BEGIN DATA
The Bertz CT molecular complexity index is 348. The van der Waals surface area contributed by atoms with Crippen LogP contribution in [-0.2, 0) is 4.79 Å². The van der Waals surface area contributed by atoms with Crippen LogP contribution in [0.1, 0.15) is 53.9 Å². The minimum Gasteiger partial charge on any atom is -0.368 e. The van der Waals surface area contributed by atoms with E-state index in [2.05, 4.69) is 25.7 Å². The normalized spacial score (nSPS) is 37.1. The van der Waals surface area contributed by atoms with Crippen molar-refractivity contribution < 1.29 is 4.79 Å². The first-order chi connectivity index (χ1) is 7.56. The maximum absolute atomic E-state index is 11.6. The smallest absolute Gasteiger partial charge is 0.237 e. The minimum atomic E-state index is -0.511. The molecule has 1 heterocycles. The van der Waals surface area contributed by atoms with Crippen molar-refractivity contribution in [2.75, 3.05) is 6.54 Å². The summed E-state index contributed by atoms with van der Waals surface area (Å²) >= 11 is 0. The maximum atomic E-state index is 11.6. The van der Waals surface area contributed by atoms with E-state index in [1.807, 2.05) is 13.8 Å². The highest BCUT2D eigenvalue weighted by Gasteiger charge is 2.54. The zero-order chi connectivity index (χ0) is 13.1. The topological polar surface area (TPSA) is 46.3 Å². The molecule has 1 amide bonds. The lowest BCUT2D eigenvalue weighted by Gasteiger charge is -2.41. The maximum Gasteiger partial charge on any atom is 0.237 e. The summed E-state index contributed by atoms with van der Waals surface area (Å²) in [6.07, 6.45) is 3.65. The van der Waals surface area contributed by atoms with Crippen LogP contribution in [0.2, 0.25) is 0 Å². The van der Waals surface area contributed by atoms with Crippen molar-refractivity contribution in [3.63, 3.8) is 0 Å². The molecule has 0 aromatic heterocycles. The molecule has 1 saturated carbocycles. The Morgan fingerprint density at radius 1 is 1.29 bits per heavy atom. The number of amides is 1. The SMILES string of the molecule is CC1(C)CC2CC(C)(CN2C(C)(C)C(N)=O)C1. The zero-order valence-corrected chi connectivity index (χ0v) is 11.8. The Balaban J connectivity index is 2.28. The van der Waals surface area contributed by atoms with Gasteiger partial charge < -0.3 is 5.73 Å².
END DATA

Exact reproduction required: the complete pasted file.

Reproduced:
The Bertz CT molecular complexity index is 348. The van der Waals surface area contributed by atoms with Crippen LogP contribution in [-0.2, 0) is 4.79 Å². The van der Waals surface area contributed by atoms with Crippen LogP contribution in [0.1, 0.15) is 53.9 Å². The minimum Gasteiger partial charge on any atom is -0.368 e. The van der Waals surface area contributed by atoms with E-state index in [2.05, 4.69) is 25.7 Å². The normalized spacial score (nSPS) is 37.1. The van der Waals surface area contributed by atoms with Crippen molar-refractivity contribution < 1.29 is 4.79 Å². The first-order chi connectivity index (χ1) is 7.56. The maximum absolute atomic E-state index is 11.6. The smallest absolute Gasteiger partial charge is 0.237 e. The minimum atomic E-state index is -0.511. The molecule has 1 heterocycles. The van der Waals surface area contributed by atoms with Crippen molar-refractivity contribution in [2.75, 3.05) is 6.54 Å². The summed E-state index contributed by atoms with van der Waals surface area (Å²) >= 11 is 0. The maximum atomic E-state index is 11.6. The van der Waals surface area contributed by atoms with E-state index in [1.807, 2.05) is 13.8 Å². The highest BCUT2D eigenvalue weighted by Gasteiger charge is 2.54. The zero-order chi connectivity index (χ0) is 13.1. The topological polar surface area (TPSA) is 46.3 Å². The molecule has 1 amide bonds. The lowest BCUT2D eigenvalue weighted by Gasteiger charge is -2.41. The maximum Gasteiger partial charge on any atom is 0.237 e. The summed E-state index contributed by atoms with van der Waals surface area (Å²) in [6.07, 6.45) is 3.65. The van der Waals surface area contributed by atoms with Crippen LogP contribution in [0.2, 0.25) is 0 Å². The van der Waals surface area contributed by atoms with Crippen molar-refractivity contribution in [3.63, 3.8) is 0 Å². The molecule has 0 aromatic heterocycles. The molecule has 1 saturated carbocycles. The Morgan fingerprint density at radius 1 is 1.29 bits per heavy atom. The number of amides is 1. The SMILES string of the molecule is CC1(C)CC2CC(C)(CN2C(C)(C)C(N)=O)C1. The zero-order valence-corrected chi connectivity index (χ0v) is 11.8. The Balaban J connectivity index is 2.28. The van der Waals surface area contributed by atoms with Gasteiger partial charge < -0.3 is 5.73 Å².